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April 20, 2010

Requiem to the VS 2003/2005/2008 Database Project

Filed under: C#,VB.NET @ 12:16 am

Sometimes a tool comes along that is so demure yet so useful and easy to use, it is very hard to say good-bye. But our easy breezy Database project from Visual Studio 2003, Visual Studio 2005, and Visual Studio 2008 is now gone. It was replaced with a new young tool that is more full-featured, more complex, and somewhat aloof: the new Database project in VS 2010.

Several up-coming posts will detail the new tool. This post celebrates the life and times of the old tool, paying our last respects.

If you are not familiar with the old Database project, it was a Visual Studio project type that you could add to any solution. Here is the dialog in VS 2008. (It looks similar in VS 2005 and VS 2003.)


After clicking OK, you could define the connection associated with the Database project.


You could select one of the connections defined in the Server Explorer, or click Add New Reference to define a new connection.

The purpose of the Database project was simply to hold your database scripts. You could easily add any database script to this project, such as a create table script or stored procedure script. You could then check these scripts into a source code control system along with the other source code in your solution.

Once you added a  Database project to your solution, the Server Explorer got additional options:


You could right-click on a table, stored procedure, or any scriptable object in Server Explorer, select Generate Create Script to Project, and the script for the selected object was automatically added to the Database project in your solution.

The Database project shown below has both a Customer table script and a CustomerRetrieveAll stored procedure script.


Once you had the scripts in your project, you could create new scripts or edit existing scripts like any other code files. This feature was especially useful for creating and editing stored procedure scripts.

Then you could select one or more scripts in Solution Explorer, right-click, and select Run to run the scripts against the database defined as the default under the Database References.

So in just a click or two in Server Explorer you could generate the script for any database object to your project. You could then work with the scripts like any other solution file. And with just a click or two on the Database project files in Solution Explorer, you could apply the scripts back to the database.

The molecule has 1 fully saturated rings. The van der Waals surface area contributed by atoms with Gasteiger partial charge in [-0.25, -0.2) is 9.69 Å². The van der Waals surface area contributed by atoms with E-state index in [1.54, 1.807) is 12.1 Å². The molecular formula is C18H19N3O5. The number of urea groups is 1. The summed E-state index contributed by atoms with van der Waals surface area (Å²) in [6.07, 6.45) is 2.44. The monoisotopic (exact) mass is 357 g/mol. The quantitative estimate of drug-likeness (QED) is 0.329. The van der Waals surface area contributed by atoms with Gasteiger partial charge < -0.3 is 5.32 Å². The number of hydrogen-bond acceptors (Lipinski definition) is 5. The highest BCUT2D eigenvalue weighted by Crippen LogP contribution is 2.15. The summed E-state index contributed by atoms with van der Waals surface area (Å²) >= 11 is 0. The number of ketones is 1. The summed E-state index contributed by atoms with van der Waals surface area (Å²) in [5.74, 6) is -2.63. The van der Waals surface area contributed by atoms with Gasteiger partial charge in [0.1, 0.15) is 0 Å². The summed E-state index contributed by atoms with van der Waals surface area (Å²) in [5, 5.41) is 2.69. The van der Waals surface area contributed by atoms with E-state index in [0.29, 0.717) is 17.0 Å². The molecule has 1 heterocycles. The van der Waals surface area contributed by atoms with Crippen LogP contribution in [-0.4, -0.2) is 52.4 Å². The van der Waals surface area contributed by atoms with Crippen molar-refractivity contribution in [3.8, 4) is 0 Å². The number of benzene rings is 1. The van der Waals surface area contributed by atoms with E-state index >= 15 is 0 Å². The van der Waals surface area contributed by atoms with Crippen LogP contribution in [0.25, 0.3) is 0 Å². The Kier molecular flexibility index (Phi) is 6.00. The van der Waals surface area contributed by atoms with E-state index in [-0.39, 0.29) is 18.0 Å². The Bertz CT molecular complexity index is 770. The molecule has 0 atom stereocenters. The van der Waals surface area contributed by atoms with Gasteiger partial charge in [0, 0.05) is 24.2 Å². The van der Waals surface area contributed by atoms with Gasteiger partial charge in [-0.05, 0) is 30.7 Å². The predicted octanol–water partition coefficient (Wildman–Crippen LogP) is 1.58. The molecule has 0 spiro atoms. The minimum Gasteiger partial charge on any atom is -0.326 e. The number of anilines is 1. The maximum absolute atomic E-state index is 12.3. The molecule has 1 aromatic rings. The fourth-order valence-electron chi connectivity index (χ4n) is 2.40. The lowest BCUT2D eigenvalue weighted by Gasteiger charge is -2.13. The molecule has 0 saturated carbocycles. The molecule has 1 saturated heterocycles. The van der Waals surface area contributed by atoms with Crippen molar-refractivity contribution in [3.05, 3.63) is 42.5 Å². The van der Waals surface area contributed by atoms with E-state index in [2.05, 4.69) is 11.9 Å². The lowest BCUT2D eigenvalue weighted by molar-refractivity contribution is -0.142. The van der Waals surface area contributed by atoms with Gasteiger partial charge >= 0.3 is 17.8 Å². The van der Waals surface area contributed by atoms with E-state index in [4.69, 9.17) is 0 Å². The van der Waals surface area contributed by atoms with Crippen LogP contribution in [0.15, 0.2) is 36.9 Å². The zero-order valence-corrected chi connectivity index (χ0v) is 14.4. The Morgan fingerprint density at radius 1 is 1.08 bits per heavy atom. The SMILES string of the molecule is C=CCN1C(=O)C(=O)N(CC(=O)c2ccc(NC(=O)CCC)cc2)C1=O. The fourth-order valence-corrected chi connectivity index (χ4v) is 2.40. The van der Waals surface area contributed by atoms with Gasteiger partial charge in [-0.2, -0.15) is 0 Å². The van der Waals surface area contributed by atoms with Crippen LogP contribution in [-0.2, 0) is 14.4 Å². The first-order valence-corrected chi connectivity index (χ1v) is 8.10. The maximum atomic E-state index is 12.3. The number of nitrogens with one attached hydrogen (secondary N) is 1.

Simple and effective. Unintimidating and useful. You will be missed.



  1.   D. Lambert — April 20, 2010 @ 7:56 am    Reply

    Aaaacckk!!! I’m busting my knuckles trying to get the VS2008 DB Project to do what I want it to do — please, please, please tell me I’m not wasting my time!

    I really hope the VS2010 stuff is an improvement on what’s in VS2008. There’s a lot of promise here, but I’m constantly running into little gotcha’s. I really hope the new stuff is better, but this obit has made me a little nervous — I really hope I’m not going to have to start all over….

    (btw, the captcha image for commenting doesn’t show up in Chrome … no idea why)

  2.   DeborahK — April 20, 2010 @ 7:56 pm    Reply

    Hi D. Lambert –
    Are you using the Database Project as described here (under “Other Project Types” in the first screen shot)? Or those under “Database Projects”?

  3.   D. Lambert — April 22, 2010 @ 12:35 pm    Reply

    I’m using the SQL database projects from VS2008 — not the one under “other”.

    I hadn’t realized there was any difference.

  4.   Thomas Wolfram — April 24, 2010 @ 11:28 am    Reply

    Well, I won’t miss it. It was just another way to group SQL scripts. But no support for schema versioning. You were on your own writing deployment scripts to alter schemas of existing installations. So in the end 3rd party tools were required for serious projects.

    I used the new DB project type since the VS 2008 GDR R2 update came out and it’s a milestone.

  5.   VG — April 26, 2010 @ 7:05 am    Reply

    I too hope there are some improvements. I have been using the db projects religiously. But there are a lot of pain points, including the fact that the db project runs the “analyze” utility whenever it likes, not caring if I’m in the middle of trying to update multiple SPs and I have to wait for it to finish before I can do ~my~ work. That utility should only run when I tell it to! Performance of compiling one of these projects can be painful too.

  6.   Prof — April 26, 2010 @ 8:18 pm    Reply

    Wow here’s this cool thing you can do, oh wait no you can’t do that anymore.

    Thanks for the history lesson.

    How about a follow up article on how to make easy DB projects with VS2010?

    (Intentionally fecitious)

  7.   DeborahK — April 27, 2010 @ 4:06 pm    Reply

    Hi Prof –

    Yea, the follow up posts are coming. Was planning to do them this week-end but spent most of Saturday in the emergency room again and then Sunday my spouse got the chickenpox, so I have been otherwise distracted.

    I will get them up as soon as I possibly can.

    Thank you so much for your interest!

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